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3. May a contracting agency set goals for DBE participation on engineering and design related services contracts? (Posted 7-20-11)

Yes, a contract DBE participation goal may be established on engineering and design related services contracts that have sub-consulting opportunities (as specified in 49 CFR 26.51). The establishment and implementation of a contract DBE participation goal must comply with Federal laws and regulations (as specified in 49 CFR 26) and be consistent with the agency's FHWA approved DBE program. (See DBE Considerations Question & Answer No. 1)

If a contracting agency establishes a DBE participation goal on a consultant services contract, the agency cannot disqualify a consultant for failing to meet the contract goal provided the consultant made good faith efforts to meet the participation goal (as specified in 49 CFR 26.53 and Appendix A). A contracting agency may place in the advertisement or solicitation for engineering and design related services that the prime consultant must meet the established contract DBE participation goal or demonstrate good faith efforts to meet it. The most highly qualified (top-ranked) firm would be required to demonstrate how the firm would meet the contract goal at the negotiation phase of the procurement process.

If, during the negotiation phase of the procurement process, work proposed to be performed by DBEs in the response to the solicitation is decreased or eliminated through negotiation of the scope of services, the prime consultant must use good faith efforts in revision of its proposal to provide for the participation of DBEs to meet the established contract goal. The fact that the prime consultant could perform the work with its own forces does not relieve it from making good faith efforts to meet the DBE goal. If the top-ranked firm does not meet the goal or demonstrate a good faith effort, the contracting agency may terminate negotiations and initiate negotiations with the number two-ranked firm.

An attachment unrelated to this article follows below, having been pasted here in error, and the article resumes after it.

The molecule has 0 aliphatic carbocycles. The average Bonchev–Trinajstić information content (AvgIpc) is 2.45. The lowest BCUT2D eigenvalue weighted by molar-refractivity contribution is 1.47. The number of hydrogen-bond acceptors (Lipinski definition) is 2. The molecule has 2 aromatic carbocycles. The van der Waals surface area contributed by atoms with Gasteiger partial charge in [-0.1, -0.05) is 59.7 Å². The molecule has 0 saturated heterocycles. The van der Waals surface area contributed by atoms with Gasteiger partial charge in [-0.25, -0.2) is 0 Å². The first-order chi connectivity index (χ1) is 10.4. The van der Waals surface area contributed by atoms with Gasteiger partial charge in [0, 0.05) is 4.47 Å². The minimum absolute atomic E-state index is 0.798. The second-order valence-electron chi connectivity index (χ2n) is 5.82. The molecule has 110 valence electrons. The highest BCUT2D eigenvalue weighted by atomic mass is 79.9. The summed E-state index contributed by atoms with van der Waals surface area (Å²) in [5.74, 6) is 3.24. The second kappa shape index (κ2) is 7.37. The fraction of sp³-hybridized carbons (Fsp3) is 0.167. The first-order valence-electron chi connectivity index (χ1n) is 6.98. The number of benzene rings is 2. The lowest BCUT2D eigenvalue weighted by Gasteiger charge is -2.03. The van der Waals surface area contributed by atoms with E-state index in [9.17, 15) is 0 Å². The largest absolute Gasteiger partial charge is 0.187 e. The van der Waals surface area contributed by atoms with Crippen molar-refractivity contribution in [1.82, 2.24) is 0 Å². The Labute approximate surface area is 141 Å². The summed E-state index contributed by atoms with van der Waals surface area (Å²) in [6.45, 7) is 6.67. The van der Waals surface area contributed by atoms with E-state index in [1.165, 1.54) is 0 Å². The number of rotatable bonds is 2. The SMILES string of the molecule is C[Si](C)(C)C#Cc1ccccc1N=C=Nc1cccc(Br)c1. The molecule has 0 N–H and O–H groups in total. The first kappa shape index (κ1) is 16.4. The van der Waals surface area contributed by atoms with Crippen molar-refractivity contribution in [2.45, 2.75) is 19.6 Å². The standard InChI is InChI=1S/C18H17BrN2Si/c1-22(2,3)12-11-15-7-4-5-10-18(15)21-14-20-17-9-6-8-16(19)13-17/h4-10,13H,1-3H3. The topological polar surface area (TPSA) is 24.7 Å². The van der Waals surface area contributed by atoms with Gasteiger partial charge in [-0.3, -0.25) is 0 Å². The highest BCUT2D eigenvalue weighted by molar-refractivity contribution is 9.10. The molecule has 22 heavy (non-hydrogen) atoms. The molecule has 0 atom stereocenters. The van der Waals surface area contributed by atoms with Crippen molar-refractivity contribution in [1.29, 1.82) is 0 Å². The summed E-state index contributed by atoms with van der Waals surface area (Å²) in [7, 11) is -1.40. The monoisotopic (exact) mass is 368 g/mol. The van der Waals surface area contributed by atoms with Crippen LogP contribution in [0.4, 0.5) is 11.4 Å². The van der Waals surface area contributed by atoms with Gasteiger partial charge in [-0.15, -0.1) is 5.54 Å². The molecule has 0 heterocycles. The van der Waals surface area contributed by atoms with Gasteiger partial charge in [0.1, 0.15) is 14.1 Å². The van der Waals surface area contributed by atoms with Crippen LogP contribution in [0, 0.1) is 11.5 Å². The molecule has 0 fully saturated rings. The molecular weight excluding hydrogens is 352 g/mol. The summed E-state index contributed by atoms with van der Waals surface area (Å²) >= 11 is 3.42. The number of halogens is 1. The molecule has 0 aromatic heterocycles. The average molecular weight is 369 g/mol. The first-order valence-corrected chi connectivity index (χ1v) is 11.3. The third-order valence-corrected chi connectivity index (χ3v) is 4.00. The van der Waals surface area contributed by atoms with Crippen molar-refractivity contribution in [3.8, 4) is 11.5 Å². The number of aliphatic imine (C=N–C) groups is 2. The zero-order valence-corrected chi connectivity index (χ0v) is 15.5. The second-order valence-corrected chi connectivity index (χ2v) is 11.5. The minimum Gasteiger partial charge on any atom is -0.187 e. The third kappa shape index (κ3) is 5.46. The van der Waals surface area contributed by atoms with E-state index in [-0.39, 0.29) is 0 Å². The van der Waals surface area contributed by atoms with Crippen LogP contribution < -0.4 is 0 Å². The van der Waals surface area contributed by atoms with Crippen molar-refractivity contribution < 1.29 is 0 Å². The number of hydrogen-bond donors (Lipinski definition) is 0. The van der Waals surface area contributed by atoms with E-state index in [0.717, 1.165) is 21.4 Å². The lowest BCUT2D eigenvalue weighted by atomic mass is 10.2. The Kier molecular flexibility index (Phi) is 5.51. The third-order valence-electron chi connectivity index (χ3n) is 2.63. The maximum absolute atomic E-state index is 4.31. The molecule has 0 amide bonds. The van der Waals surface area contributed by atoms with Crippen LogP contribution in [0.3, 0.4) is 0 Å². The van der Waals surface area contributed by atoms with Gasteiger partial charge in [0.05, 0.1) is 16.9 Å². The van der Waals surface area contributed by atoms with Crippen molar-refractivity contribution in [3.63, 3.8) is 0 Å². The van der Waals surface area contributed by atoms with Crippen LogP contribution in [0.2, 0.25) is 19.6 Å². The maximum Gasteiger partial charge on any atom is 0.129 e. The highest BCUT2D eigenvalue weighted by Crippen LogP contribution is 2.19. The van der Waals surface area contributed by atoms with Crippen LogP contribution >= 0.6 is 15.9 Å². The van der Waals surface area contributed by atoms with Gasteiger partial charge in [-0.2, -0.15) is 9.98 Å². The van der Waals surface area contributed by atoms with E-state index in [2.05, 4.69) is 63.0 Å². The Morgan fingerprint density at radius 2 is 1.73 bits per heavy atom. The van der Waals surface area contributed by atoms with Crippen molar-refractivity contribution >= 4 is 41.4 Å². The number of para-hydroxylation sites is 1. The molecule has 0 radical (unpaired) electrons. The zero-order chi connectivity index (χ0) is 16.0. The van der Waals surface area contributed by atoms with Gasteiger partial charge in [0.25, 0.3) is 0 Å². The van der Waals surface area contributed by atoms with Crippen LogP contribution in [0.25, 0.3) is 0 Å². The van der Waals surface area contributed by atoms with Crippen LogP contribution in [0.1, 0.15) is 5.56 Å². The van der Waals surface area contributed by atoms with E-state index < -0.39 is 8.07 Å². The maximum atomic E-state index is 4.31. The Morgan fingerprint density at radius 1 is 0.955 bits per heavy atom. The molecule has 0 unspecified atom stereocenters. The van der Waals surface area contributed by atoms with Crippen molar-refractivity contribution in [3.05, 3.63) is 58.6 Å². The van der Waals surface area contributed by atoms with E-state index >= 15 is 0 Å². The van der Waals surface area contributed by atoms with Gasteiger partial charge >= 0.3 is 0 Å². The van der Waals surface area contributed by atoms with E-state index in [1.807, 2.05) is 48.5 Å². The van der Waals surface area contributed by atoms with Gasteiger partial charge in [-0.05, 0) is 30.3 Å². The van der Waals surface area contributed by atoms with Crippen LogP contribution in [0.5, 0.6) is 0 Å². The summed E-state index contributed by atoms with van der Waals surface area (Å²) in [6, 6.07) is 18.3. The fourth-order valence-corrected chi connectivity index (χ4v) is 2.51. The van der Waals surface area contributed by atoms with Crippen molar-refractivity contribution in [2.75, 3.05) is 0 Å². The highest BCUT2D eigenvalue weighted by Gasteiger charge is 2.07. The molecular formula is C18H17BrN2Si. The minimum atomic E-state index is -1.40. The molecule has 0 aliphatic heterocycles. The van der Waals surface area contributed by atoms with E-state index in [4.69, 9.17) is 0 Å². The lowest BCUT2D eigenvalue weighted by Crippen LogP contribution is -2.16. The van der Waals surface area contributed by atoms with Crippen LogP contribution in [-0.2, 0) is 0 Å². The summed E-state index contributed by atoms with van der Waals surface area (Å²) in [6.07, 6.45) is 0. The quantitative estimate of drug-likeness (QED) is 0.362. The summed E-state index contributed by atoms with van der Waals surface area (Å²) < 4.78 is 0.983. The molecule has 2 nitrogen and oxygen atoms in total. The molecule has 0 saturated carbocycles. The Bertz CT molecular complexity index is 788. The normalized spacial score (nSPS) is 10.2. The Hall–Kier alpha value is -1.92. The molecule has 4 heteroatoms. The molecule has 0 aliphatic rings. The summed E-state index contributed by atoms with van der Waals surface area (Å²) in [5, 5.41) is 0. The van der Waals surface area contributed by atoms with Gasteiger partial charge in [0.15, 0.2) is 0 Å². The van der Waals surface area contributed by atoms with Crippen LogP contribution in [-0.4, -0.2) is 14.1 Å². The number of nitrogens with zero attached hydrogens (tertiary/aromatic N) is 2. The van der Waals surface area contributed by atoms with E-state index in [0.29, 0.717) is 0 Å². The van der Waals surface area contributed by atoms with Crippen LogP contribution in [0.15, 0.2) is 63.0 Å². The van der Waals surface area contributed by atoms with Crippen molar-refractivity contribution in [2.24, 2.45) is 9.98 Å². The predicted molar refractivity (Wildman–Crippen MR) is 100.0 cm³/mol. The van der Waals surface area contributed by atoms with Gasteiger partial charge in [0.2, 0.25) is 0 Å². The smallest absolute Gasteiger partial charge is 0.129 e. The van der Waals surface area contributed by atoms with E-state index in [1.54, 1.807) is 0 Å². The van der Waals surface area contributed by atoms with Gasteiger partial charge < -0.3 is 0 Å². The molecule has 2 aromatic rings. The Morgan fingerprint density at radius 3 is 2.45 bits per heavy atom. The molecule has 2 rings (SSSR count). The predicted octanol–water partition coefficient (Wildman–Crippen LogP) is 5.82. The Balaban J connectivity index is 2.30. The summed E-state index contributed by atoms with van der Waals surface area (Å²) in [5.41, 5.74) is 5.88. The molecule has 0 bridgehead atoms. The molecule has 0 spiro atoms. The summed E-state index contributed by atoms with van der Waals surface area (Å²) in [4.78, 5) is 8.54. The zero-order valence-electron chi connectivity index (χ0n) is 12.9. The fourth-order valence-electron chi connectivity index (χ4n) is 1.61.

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4. May a contracting agency advertise or solicit engineering and design related services with set-asides exclusive for DBE consulting firms? (Posted 7-20-11)

No, as the use of DBE set-aside contracting which restricts competition for specified contracts to DBE firms is prohibited by Federal regulations (as specified in 49 CFR 26.43). (See DBE Considerations Question & Answer No. 1 and the Preamble to 49 CFR Part 26 in 64 FR 5097 for a discussion of set-asides, quotas, and goals)

However, a race-neutral small business set-aside program which restricts competition to only small businesses, regardless of the socially and economically disadvantaged status of their owners, may be permitted for prime contracts (as specified in 49 CFR 26.39 (76 FR 5097)) procured under small purchase procedures (as specified in 23 CFR 172.5(a)(2)) (See Other Procurement Procedures Question & Answer No. 2), subject to State and local laws, regulations, policies, and procedures and FHWA approval.

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Updated: 09/29/2014